SS: I don’t know. I’m just trying to be realistic. The Heat just won their 22nd straight game. They have a 12 game lead in the loss column over the Pacers. Chicago is all the way in the sixth spot. Derrick Rose has yet to return. LeBron James is having one of the greatest individual seasons in NBA history. I know what you mean when you say a certain version of this Bulls team could compete with anyone. The problem is that it’s never seemed to manifest itself in the playoffs aside from certain spurts. You mentioned the Celtics, but the Bulls aren’t the Celtics. The Celtics have exceeded or met their regular season expectations every single postseason in the KG era. Chicago has generally gone in the opposite direction.

Touching on the Thibs stuff: personally, I think his place with the team is fine. It’s just a theory I’ve heard from time to time, and it’s not one that’s hard to imagine. It’s already surprising enough that he got the team to buy in for as long as they have without adding any of the “fun” stuff — like a functioning, rewarding offense. Of course, in previous years the Bulls’ 60 win seasons were enough to tip the scales in Thibs’ favor. When you’re not winning though, it’s a tougher call.

And speaking of theories, I don’t know a team can be considered “better” if the players they have this year are worse than the ones they had last year. It’s no secret that bench rotations shorten in the playoffs, but that doesn’t mean that somehow a bench that’s bad is more of a benefit than a bench that’s good. It’s still basketball. Good players do good things. Against the Heat, the series turned in game 4 when Omer Asik went down and Wade finally started getting his way. Chicago probably would have lost the series anyway, but there’s no doubt that having a second unit that was anchored by a guy who is currently averaging a double double on playoff team in the Western Conference was an objectively good thing.

CN: Right. I don’t buy the “shortened rotation” thing either, I just thought it was an odd point of view.

My point with the Celtics is mostly about luck. It’s not like they played all that well last spring — they took six games to get past the underwhelming Hawks and seven to beat the 76ers. A healthy Bulls team would likely have filleted them, based on how each team played against the 76ers. Now, I’m not saying I want this to happen, but what if LeBron gets hurt? It’s foolish to abandon all hope when we know full well anything can happen. That was my only point. The Bulls, as constructed, with or without Derrick Rose, are not particularly good. But there’s a reason you play the games.

I think the biggest thing about Thibs is that every player that plays for him seems to buy in immediately. Zach Lowe’s piece on the Bulls’ system features a quote from Belinelli, in which he admits to being confused early on by some of the intricacies, but nothing about not buying into what Thibs was selling. There’s nothing that says it has to always be that way, but still. There’s never been one single “malcontent” under Thibs. It’s entirely possible he’s just fundamentally different from Skiles and Doug Collins and others of that ilk. But I don’t think it’s something we should be worried about until we get something specific about somebody being unhappy.

SS: Of course, of course. Once again, I don’t agree with the theory that Thibs has worn out his welcome… it’s just something that’s been thrown around.

Back to the Bulls playoff chances. Yeah, if LeBron gets hurt then the gate to the NBA Finals becomes a three-way race between Indiana, New York and Chicago (if Rose comes back). I’m not advocating the idea that they shouldn’t try to get there. I’m just not optimistic. I see where you’re coming from, though. No postseason has been without its anomalies, and I’m definitely a proponent of Zach Lowe’s 5 percent theory. If you’re saying that there’s no such thing as a sure thing, I agree with you.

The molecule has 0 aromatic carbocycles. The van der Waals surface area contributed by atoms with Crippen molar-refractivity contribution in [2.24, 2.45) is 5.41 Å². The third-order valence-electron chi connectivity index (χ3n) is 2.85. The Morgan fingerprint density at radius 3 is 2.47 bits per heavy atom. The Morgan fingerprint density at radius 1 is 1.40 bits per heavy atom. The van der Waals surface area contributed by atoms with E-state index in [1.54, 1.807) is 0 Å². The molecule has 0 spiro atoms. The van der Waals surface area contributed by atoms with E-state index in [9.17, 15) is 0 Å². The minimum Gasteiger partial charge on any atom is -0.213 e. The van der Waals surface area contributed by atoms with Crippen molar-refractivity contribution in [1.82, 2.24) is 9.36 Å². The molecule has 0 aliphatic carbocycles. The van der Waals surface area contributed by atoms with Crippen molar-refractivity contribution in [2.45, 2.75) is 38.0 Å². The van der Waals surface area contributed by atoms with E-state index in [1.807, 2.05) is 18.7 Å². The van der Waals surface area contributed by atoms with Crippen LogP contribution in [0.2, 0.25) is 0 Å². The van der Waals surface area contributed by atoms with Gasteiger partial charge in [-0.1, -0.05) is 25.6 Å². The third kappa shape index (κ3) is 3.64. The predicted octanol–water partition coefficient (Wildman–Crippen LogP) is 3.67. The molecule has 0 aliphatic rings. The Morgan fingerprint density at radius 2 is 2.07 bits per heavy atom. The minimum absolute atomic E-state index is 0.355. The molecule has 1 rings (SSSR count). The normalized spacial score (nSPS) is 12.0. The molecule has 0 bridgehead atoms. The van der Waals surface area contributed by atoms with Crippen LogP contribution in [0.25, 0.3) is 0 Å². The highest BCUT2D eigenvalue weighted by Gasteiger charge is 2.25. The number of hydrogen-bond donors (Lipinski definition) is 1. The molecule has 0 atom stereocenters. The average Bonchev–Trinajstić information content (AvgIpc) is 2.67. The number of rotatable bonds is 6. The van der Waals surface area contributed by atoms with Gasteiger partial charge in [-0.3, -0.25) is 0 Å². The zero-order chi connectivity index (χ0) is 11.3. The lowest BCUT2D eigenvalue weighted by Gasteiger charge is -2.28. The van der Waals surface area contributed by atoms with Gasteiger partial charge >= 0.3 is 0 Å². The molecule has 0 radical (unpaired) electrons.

By the way, I’m just going to use this forum to say something that’s kind of related to this: Bulls fans, as a collective, should be a lot happier with their situation than they are. I’m not saying they should be flying off the wall — they did go from having one of the most formidable second units in the league, a 60 win season and a healthy Derrick Rose to well… not having that — but if Rose comes back, it means Chicago is at least in the “mix”. Only a handful of teams every year get to be in that position, so let’s enjoy it while we can.

CN: I think you’re right about Bulls fans collective attitude…to some extent. I’ve been extremely guilty of this, so I’m going to try to explain where I’m coming from.

For three seasons, Derrick Rose was the center of my sports universe. Watching him play on a day-to-day basis was thrilling and made everything else seem better. And then he won the MVP and MJ made that speech at the United Center about “don’t be surprised if you got another six or seven championships coming” and everything seemed great. Then the lockout happened, Rose kept getting hurt and then the ACL tear happened. Then “basketball decisions” happened and yadda yadda yadda, here we are. Here’s the point: Bulls fans — especially myself — love Derrick Rose to a probably unhealthy degree. He’s from Chicago and he’s “ours” in a way that’s hard to describe to people who don’t feel the same way. Are we severely underrating our team without him? Probably. But the nature of our relationship with Derrick leads to us simply being more negative about those who are not him. The destruction of the bench simply made things worse.

Again, it’s not rational. But I don’t know if there’s anything we can do about it.

SS: I get that. I feel the same way. I think I had to remind myself every few minutes that Derrick Rose wasn’t dead when he first went down. The thing is, he’ll be back. And he’ll be fine. It’s just that all I seem to see around here is either A) a completely defeatist attitude, which is the worst or B) “let’s be depressed because we probably win a championship in the near future.” Things aren’t great for Chicago right now, but they could be much worse. The Bulls will still win more games than they will lose, they’ll likely make a decent playoff run. Most teams don’t get that luxury, is all I’m trying to say, I guess. For the most part it’s just — HOLD ON! STOP THE PRESSES THE BULLS JUST SIGNED MALCOLM THOMAS TO A 10-DAY CONTRACT OH MY GOODNESS FINALLY NOW WE HAVE THAT LAST MISSING PIECE THANK YOU BASED GARPAX.

CN: Legitimately, that’s the best piece of Bulls-related news since … *searching* … um. It’s been a while, I guess.